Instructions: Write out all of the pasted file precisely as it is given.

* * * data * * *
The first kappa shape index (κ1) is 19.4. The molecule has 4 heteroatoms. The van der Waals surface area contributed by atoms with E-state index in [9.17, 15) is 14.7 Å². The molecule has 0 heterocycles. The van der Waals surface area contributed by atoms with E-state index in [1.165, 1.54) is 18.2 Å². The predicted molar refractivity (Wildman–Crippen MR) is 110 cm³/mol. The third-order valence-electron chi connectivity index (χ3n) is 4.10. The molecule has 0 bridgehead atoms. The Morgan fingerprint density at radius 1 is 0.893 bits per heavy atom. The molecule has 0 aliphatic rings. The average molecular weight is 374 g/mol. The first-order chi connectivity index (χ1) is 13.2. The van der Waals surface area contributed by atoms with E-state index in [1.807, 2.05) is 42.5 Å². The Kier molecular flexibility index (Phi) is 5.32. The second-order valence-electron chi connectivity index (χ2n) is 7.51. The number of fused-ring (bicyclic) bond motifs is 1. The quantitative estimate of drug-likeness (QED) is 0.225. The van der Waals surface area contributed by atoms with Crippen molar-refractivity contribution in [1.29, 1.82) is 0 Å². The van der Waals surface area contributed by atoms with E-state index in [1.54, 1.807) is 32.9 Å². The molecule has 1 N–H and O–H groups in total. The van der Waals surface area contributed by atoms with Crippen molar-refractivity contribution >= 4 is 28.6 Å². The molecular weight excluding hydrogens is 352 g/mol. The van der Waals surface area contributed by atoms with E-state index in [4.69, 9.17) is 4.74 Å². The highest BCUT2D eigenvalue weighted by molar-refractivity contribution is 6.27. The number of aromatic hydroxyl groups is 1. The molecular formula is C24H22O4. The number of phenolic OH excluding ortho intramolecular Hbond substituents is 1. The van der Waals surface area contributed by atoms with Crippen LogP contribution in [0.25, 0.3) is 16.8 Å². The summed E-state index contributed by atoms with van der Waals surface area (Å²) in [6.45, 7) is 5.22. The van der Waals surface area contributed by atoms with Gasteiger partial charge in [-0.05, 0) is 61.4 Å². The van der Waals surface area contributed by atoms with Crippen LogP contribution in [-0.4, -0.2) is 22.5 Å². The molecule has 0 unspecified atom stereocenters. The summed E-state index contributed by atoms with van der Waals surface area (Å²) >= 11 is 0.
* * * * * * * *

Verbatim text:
The first kappa shape index (κ1) is 19.4. The molecule has 4 heteroatoms. The van der Waals surface area contributed by atoms with E-state index in [9.17, 15) is 14.7 Å². The molecule has 0 heterocycles. The van der Waals surface area contributed by atoms with E-state index in [1.165, 1.54) is 18.2 Å². The predicted molar refractivity (Wildman–Crippen MR) is 110 cm³/mol. The third-order valence-electron chi connectivity index (χ3n) is 4.10. The molecule has 0 bridgehead atoms. The Morgan fingerprint density at radius 1 is 0.893 bits per heavy atom. The molecule has 0 aliphatic rings. The average molecular weight is 374 g/mol. The first-order chi connectivity index (χ1) is 13.2. The van der Waals surface area contributed by atoms with E-state index in [1.807, 2.05) is 42.5 Å². The Kier molecular flexibility index (Phi) is 5.32. The second-order valence-electron chi connectivity index (χ2n) is 7.51. The number of fused-ring (bicyclic) bond motifs is 1. The quantitative estimate of drug-likeness (QED) is 0.225. The van der Waals surface area contributed by atoms with Crippen molar-refractivity contribution in [1.29, 1.82) is 0 Å². The van der Waals surface area contributed by atoms with E-state index in [1.54, 1.807) is 32.9 Å². The molecule has 1 N–H and O–H groups in total. The van der Waals surface area contributed by atoms with Crippen molar-refractivity contribution >= 4 is 28.6 Å². The molecular weight excluding hydrogens is 352 g/mol. The van der Waals surface area contributed by atoms with E-state index in [4.69, 9.17) is 4.74 Å². The highest BCUT2D eigenvalue weighted by molar-refractivity contribution is 6.27. The number of aromatic hydroxyl groups is 1. The molecular formula is C24H22O4. The number of phenolic OH excluding ortho intramolecular Hbond substituents is 1. The van der Waals surface area contributed by atoms with Crippen LogP contribution in [0.25, 0.3) is 16.8 Å². The summed E-state index contributed by atoms with van der Waals surface area (Å²) in [6.45, 7) is 5.22. The van der Waals surface area contributed by atoms with Gasteiger partial charge in [-0.05, 0) is 61.4 Å². The van der Waals surface area contributed by atoms with Crippen LogP contribution in [-0.4, -0.2) is 22.5 Å². The molecule has 0 unspecified atom stereocenters. The summed E-state index contributed by atoms with van der Waals surface area (Å²) >= 11 is 0.